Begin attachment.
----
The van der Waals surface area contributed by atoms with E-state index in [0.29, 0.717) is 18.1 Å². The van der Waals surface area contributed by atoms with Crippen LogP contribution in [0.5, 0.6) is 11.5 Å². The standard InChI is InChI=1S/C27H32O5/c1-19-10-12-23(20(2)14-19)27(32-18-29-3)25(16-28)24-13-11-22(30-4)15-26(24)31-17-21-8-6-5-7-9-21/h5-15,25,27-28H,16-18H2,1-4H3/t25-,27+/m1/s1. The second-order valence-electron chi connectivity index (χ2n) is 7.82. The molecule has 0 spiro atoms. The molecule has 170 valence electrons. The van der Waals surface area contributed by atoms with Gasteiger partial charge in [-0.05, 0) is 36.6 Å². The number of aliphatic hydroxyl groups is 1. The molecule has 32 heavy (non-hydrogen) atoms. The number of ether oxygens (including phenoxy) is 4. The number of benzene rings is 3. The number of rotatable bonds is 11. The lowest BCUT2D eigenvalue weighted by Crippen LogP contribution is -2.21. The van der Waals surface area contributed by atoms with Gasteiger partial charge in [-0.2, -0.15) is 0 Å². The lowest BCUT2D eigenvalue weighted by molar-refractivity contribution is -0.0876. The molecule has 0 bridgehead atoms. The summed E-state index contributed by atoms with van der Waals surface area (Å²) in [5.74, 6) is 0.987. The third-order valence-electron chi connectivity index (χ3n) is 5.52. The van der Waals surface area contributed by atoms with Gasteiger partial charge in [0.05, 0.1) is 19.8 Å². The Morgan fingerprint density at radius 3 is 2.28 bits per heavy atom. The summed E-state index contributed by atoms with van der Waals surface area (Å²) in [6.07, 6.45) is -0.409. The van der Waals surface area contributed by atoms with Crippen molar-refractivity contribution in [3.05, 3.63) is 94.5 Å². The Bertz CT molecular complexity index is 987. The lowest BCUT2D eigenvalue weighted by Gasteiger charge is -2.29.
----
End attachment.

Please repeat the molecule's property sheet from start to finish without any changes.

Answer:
The van der Waals surface area contributed by atoms with E-state index in [0.29, 0.717) is 18.1 Å². The van der Waals surface area contributed by atoms with Crippen LogP contribution in [0.5, 0.6) is 11.5 Å². The standard InChI is InChI=1S/C27H32O5/c1-19-10-12-23(20(2)14-19)27(32-18-29-3)25(16-28)24-13-11-22(30-4)15-26(24)31-17-21-8-6-5-7-9-21/h5-15,25,27-28H,16-18H2,1-4H3/t25-,27+/m1/s1. The second-order valence-electron chi connectivity index (χ2n) is 7.82. The molecule has 0 spiro atoms. The molecule has 170 valence electrons. The van der Waals surface area contributed by atoms with Gasteiger partial charge in [-0.05, 0) is 36.6 Å². The number of aliphatic hydroxyl groups is 1. The molecule has 32 heavy (non-hydrogen) atoms. The number of ether oxygens (including phenoxy) is 4. The number of benzene rings is 3. The number of rotatable bonds is 11. The lowest BCUT2D eigenvalue weighted by Crippen LogP contribution is -2.21. The van der Waals surface area contributed by atoms with Gasteiger partial charge in [-0.2, -0.15) is 0 Å². The lowest BCUT2D eigenvalue weighted by molar-refractivity contribution is -0.0876. The molecule has 0 bridgehead atoms. The summed E-state index contributed by atoms with van der Waals surface area (Å²) in [5.74, 6) is 0.987. The third-order valence-electron chi connectivity index (χ3n) is 5.52. The van der Waals surface area contributed by atoms with Gasteiger partial charge in [0.05, 0.1) is 19.8 Å². The Morgan fingerprint density at radius 3 is 2.28 bits per heavy atom. The summed E-state index contributed by atoms with van der Waals surface area (Å²) in [6.07, 6.45) is -0.409. The van der Waals surface area contributed by atoms with Crippen molar-refractivity contribution in [3.05, 3.63) is 94.5 Å². The Bertz CT molecular complexity index is 987. The lowest BCUT2D eigenvalue weighted by Gasteiger charge is -2.29.